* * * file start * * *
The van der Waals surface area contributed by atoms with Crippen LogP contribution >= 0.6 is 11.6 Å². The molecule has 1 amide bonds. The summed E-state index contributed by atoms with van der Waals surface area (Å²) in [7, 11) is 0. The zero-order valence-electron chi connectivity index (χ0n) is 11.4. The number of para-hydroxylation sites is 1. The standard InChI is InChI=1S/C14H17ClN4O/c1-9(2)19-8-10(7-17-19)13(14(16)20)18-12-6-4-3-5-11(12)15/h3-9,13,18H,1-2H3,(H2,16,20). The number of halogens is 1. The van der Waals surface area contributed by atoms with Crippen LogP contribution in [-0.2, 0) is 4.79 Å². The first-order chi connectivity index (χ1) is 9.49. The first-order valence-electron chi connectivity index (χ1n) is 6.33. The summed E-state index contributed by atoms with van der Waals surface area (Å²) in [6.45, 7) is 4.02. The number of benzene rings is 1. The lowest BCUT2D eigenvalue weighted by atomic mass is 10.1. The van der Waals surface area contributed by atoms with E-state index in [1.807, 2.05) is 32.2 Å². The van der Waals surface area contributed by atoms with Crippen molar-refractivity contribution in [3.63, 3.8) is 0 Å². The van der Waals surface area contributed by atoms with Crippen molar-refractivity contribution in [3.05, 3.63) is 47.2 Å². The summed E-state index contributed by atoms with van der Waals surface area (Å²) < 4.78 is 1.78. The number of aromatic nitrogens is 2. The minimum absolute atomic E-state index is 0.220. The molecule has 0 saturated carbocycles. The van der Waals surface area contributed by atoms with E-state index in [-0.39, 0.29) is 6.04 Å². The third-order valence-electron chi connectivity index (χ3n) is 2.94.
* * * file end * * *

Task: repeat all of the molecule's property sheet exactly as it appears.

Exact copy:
The van der Waals surface area contributed by atoms with Crippen LogP contribution >= 0.6 is 11.6 Å². The molecule has 1 amide bonds. The summed E-state index contributed by atoms with van der Waals surface area (Å²) in [7, 11) is 0. The zero-order valence-electron chi connectivity index (χ0n) is 11.4. The number of para-hydroxylation sites is 1. The standard InChI is InChI=1S/C14H17ClN4O/c1-9(2)19-8-10(7-17-19)13(14(16)20)18-12-6-4-3-5-11(12)15/h3-9,13,18H,1-2H3,(H2,16,20). The number of halogens is 1. The van der Waals surface area contributed by atoms with Crippen LogP contribution in [-0.2, 0) is 4.79 Å². The first-order chi connectivity index (χ1) is 9.49. The first-order valence-electron chi connectivity index (χ1n) is 6.33. The summed E-state index contributed by atoms with van der Waals surface area (Å²) in [6.45, 7) is 4.02. The number of benzene rings is 1. The lowest BCUT2D eigenvalue weighted by atomic mass is 10.1. The van der Waals surface area contributed by atoms with E-state index in [1.807, 2.05) is 32.2 Å². The van der Waals surface area contributed by atoms with Crippen molar-refractivity contribution in [3.63, 3.8) is 0 Å². The van der Waals surface area contributed by atoms with Crippen molar-refractivity contribution in [3.05, 3.63) is 47.2 Å². The summed E-state index contributed by atoms with van der Waals surface area (Å²) < 4.78 is 1.78. The number of aromatic nitrogens is 2. The minimum absolute atomic E-state index is 0.220. The molecule has 0 saturated carbocycles. The van der Waals surface area contributed by atoms with E-state index in [-0.39, 0.29) is 6.04 Å². The third-order valence-electron chi connectivity index (χ3n) is 2.94.